Grape Seeds by Florapower

Grape Seed grape seed oil – the power of the seeds!


How is grape seed oil produced?

Grape seed oil can be obtained by hot pressing as well as by chemical extraction and refining. However, if you want to produce an oil with many valuable ingredients (such as vitamin E and lecithin), cold pressing should be used to press the grape seeds. However, in order to obtain the seeds, the grapes must first be pressed into pomace. The seeds are then separated from this. The residual water content in the pips is reduced to only around 10% by indirect heating. The kernels are then pressed using screw presses. Due to the fact that the seeds only have a low oil content of approx. 12-16% and that conventional presses leave around 10-12% residual oil in the cake, quite a lot of seeds or around 800 kg of pomace are required for one liter of grape seed oil.

Oil presses for processing grape seeds

The valuable properties

The odor of cold-pressed grape seed oil ranges from odorless to sweet, woody and aldehydic. The taste of cold-pressed oil is slightly sweet and somewhat nutty, whereas hot-pressed oil has a neutral but sometimes somewhat bitter and unpleasant taste. The solidification point of grape oil is between -24 and -10°C, its melting point is around -10°C and its boiling point is only around 220°C.

The color of cold-pressed grape seed oil ranges from colorless to brown-yellow. If the oil is obtained by hot pressing, however, it is more greenish.

Shelf life of grape seed oil

Its shelf life is up to 12 months, but only if the oil is stored protected from light and refrigerated. If you prefer a more intense flavor, you should opt for grape seed oil made from red grapes.

Versatile application options

In pharmacy and medicine

Due to its many positive properties, such as its easy digestibility and anti-inflammatory effect, grape seed oil is often used in the fields of medicine and pharmacy, according to the “Lexikon der Pflanzlichen Fette und Öle”.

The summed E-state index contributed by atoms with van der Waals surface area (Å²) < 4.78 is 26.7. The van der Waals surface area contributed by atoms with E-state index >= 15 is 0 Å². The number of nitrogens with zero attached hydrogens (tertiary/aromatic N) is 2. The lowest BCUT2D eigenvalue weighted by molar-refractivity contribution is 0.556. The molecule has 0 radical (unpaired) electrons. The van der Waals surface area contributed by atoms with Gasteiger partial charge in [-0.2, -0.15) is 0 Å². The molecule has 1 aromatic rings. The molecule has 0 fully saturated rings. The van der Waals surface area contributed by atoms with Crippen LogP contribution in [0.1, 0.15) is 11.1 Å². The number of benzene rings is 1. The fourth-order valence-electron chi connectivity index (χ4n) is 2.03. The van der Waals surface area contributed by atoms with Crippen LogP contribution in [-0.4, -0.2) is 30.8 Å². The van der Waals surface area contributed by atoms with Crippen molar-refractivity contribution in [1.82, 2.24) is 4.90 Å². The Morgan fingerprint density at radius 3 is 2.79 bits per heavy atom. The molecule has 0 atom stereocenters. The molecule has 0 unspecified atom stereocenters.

Other medical uses

It is not used as an antimicrobial substance and as an astringent, but is also used in the treatment of hair loss. It is used to strengthen the immune system, to stimulate muscle activity and to bring about a positive change in libido, as well as palliative treatment for signs of ageing.

Grape seed oil – a popular product in the cosmetics industry

It is also popular in this area because it is light and colorless, and also penetrates the skin well without leaving an oily film to stimulate and cleanse it. Other arguments in favor of using grape seed oil in the cosmetics industry are that it has a smoothing, wound-healing and anti-inflammatory effect. It is mainly used for oily skin, combination skin with an oily tendency, blemished or dry skin and also for acne. It is also used in shampoos, sun protection products, hair conditioners and styling products, cellulite creams, in body, massage and bath oils and also as an ointment base or as a carrier oil for essential oils.

In technology

In the technical sector, grape seed oil is used for the production of soaps, varnishes and, to a limited extent, linoleum. When mixed with linseed oil, it can also be used in the production of paints, varnishes and spray paints.

Grape seed oil is becoming increasingly popular in the kitchen

Due to its health-promoting properties and its essential fatty acids, this oil is in the process of becoming a valuable oil for the kitchen. Its aromatic, slightly spicy flavor makes it versatile. For example, it can be used to season salads and sauces, with cheese and as an additive to mayonnaise and marinades. The hot-pressed oil is more suitable for frying, as it can be heated to high temperatures.

We will be happy to advise you on this seed and show you options. Contact us

In addition to their own knowledge acquired through press trials, the following sources were used to create the article:

  • Öle, natürlich kaltgepresst, Basiswissen & Rezepte, Marcus Hartmann, Hädecke, 2008
  • Heilende Öle, Pflanzenöle als Nahrungs- und Heilmittel, Neue Erkenntnisse, Günter Albert Ulmer Verlag Tuningen
  • Lexikon der pflanzlichen Fette und Öle, Krist, Buchbauer, Klausberger, SpringerWienNewYork, 2008
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